Mr. Morgan's article rings as true today as it did all those decades ago. Although some railroaders are railfans themselves, many view it as just a job with no emotional attachment to the industry in any way, shape or form.
As such, these folks are distrustful, and sometimes even hostile, to train enthusiasts who watch or photograph trains near the tracks. Railroad executives often hold the same view but are usually more pragmatic about it all.
For instance, in 2011 Norfolk Southern Railway (NS), one of the country's major Class I carriers, launched what it called the "21st Century Steam Program," in which the company hosted excursions pulled by restored steam locomotives (although not owned by NS).
It was largely the vision of then President/CEO Charles "Wick" Moorman, a long-time railfan himself. However, with his departure in 2013, these events were canceled and the final runs made in 2015.
Most Class I's carry a similar attitude and are very strict about hosting any type of excursions/fan trips. In the case of Union Pacific, it only operates steam locomotives which were part of its original fleet, now maintained within its own heritage program based at its historic roundhouse in Cheyenne, Wyoming.
Further within Mr. Morgan's article he articulates the railfan term himself:
"We submit that a railfan is anyone with a concern and/or enthusiasm for railroading beyond the claim of monetary gain (e.g., pay-check, stock dividend, bond interest).
That description stretches the old stereotype of the fan as Rollei-laden zealot in a rail-insignia-embroidered jacket explaining why N&W's (Norfolk & Western) dieselization was not in the public interest or how the narrow gauge could make money.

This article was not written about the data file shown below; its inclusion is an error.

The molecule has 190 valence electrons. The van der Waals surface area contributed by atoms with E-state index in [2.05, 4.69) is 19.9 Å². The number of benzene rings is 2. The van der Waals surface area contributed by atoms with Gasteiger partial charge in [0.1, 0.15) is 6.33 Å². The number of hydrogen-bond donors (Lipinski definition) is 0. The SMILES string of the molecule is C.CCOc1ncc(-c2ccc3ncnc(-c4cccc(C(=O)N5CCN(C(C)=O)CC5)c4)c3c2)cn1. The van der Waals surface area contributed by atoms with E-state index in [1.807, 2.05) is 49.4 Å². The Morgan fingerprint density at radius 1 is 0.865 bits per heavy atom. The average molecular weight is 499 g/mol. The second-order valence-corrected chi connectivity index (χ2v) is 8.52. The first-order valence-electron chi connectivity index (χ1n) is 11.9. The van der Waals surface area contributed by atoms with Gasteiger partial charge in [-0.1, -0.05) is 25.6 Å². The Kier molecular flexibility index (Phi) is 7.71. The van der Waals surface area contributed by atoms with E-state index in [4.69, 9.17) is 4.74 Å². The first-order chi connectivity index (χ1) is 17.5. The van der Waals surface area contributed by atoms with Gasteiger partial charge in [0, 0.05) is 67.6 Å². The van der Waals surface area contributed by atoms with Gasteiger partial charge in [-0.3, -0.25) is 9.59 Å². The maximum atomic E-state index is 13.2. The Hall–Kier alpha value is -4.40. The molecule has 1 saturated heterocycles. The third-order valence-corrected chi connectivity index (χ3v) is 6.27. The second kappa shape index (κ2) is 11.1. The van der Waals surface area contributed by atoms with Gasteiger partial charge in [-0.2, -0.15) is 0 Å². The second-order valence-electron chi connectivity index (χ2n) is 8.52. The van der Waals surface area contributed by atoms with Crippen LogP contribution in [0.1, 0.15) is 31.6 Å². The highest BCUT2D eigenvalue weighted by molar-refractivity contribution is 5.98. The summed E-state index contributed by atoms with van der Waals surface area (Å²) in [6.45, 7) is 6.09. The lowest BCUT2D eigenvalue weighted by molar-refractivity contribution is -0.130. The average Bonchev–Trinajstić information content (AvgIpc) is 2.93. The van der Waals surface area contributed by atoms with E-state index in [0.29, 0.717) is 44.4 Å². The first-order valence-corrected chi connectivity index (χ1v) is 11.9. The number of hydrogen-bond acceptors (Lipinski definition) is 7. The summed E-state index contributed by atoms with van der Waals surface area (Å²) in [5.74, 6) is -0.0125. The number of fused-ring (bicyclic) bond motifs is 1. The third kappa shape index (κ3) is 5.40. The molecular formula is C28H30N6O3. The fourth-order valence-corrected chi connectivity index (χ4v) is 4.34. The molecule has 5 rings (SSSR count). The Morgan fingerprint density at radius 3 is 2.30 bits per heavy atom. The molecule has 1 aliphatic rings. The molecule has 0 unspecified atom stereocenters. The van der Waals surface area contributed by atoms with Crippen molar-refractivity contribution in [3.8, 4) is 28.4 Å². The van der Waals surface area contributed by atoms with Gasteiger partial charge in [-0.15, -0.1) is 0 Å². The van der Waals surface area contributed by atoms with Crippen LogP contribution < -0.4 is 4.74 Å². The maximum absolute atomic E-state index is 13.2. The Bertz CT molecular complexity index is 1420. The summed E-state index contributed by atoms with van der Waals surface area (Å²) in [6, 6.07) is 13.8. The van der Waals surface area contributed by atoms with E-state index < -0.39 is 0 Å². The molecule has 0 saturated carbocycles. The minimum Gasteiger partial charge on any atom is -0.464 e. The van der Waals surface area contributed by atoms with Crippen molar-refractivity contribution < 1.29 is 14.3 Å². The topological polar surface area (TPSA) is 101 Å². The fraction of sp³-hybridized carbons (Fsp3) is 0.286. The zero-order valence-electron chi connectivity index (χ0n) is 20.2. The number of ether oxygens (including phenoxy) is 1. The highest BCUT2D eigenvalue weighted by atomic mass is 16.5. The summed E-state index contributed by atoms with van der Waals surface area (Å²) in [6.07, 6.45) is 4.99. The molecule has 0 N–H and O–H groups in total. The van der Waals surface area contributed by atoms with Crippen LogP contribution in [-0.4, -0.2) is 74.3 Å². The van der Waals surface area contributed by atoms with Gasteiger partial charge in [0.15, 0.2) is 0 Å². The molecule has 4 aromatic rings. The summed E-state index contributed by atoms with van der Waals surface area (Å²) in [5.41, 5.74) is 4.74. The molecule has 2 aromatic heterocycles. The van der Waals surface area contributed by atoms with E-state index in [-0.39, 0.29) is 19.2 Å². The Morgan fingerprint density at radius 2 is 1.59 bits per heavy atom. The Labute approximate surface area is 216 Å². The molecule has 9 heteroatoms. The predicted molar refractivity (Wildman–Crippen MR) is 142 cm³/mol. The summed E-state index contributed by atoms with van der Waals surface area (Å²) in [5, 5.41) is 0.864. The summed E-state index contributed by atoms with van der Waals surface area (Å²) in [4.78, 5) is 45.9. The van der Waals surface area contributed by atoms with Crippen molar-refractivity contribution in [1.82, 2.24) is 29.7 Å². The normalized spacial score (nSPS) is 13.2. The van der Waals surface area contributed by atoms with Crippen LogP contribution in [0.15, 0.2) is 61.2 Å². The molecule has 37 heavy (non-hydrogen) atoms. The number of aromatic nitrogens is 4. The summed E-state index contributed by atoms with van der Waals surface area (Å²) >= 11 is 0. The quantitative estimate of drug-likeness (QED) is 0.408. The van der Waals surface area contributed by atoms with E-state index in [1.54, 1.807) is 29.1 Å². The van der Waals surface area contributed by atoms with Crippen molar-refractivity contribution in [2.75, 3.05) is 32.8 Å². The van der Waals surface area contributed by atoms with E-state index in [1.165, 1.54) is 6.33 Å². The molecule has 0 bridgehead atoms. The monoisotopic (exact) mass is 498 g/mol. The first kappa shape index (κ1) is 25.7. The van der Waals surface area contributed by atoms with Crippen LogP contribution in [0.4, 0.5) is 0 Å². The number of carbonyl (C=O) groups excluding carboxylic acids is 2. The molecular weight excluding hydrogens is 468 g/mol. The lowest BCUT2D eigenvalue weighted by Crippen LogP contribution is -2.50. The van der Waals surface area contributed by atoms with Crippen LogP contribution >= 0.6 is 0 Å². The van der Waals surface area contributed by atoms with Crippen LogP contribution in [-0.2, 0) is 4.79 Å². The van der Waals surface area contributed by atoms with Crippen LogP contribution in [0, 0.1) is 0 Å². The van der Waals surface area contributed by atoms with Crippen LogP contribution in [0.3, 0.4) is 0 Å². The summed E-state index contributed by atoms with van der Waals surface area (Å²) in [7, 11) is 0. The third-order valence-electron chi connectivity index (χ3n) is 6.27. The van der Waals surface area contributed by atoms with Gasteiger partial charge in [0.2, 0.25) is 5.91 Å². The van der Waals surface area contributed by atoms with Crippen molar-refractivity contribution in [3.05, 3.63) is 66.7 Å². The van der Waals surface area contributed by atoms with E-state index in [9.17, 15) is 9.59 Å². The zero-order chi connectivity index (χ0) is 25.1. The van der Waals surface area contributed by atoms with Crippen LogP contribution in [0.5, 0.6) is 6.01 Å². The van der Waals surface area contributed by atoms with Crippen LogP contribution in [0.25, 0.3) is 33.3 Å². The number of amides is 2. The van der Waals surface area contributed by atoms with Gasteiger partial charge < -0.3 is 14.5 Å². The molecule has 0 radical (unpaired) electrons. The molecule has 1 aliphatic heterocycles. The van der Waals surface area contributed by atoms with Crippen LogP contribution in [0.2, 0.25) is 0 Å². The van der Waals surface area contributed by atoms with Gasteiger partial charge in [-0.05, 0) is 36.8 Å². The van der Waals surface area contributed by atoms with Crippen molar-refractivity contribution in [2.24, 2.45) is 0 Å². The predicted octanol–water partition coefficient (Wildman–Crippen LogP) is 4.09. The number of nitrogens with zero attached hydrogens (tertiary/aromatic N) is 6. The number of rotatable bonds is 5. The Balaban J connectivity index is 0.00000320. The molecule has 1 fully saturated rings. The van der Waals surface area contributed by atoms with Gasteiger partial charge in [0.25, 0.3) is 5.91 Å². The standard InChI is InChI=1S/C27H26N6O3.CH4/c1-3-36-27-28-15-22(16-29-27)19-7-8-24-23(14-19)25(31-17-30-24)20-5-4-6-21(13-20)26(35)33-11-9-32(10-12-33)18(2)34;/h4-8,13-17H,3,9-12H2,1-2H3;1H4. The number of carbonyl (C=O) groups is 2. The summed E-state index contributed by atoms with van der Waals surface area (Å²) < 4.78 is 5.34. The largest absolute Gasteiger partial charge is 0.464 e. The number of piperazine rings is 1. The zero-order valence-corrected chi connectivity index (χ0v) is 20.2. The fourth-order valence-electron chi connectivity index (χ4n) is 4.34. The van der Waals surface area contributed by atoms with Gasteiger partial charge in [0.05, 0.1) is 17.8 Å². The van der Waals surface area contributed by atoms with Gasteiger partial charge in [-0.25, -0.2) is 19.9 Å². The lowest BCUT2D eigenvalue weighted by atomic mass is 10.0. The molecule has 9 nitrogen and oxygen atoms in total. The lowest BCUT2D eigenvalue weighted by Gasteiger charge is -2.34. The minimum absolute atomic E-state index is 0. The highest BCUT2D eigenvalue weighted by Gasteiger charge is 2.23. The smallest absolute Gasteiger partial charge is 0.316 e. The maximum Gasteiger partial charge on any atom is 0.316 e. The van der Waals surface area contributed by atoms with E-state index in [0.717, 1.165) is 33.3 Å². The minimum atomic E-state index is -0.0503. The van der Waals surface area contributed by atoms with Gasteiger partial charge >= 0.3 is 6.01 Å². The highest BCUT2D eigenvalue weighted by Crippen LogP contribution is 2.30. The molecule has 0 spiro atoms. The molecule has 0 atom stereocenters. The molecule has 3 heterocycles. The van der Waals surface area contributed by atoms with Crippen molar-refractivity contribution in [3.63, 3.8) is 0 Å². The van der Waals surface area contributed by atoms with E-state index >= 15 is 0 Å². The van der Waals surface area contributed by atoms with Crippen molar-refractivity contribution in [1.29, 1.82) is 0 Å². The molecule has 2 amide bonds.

Conversely, that description, if understood, will disabuse the p.r. man's dream of 100,000 unpaid, instant lobbyists who, at the drop of an AAR (Association of American Railroads) press release, will march upon Washington demanding continuation of the 7 per cent investment tax credit, intermodal ownership, no CZ (California Zephyr), three-man yard crews, or whatever else it may be felt that the industry deems it is in need of at any given moment."
In essence, railfans have not changed considerably since Mr. Morgan's column. The entire article is fascinating as it would still be relevant in the modern era; he goes on to describe how some folks' love of railroads have led them to careers in the industry.
There have been many publications covering the railroad industry dating back to its earliest days, such as the American Railroad Journal (launched in 1832 as the "Rail-Road Journal" and Railway Age (originally printed in 1856 as the Western Railroad Gazette, then renamed as the Railroad Gazette in 1870).
Only since Kalmbach Publishing released Trains Magazine in 1940 has there been a publication tailored specifically towards railfans. Other titles under the Kalmbach name include Classic Trains, Model Railroader, Garden Railways, and Classic Toy Trains.
In addition, the company has released several specials over the years (such as the Tourist Trains Guidebook, Build A Small Model Railroad, All-Star Electric Trains, and Modeling The Transition Era) or, in the digital age, released various DVD's and other videos.
They also have a number of stand-alone books to their credit. Its first, of course, was Trains, which launched in 1940, prior to World War II.
The initial release was a "Special Preview Edition," as the company referred to it, at a cost of just $0.25!
That first issue covered a number of different subjects, such as a topic on "Pacific Type" steam locomotives and Virginia's Potomac Yard (since closed).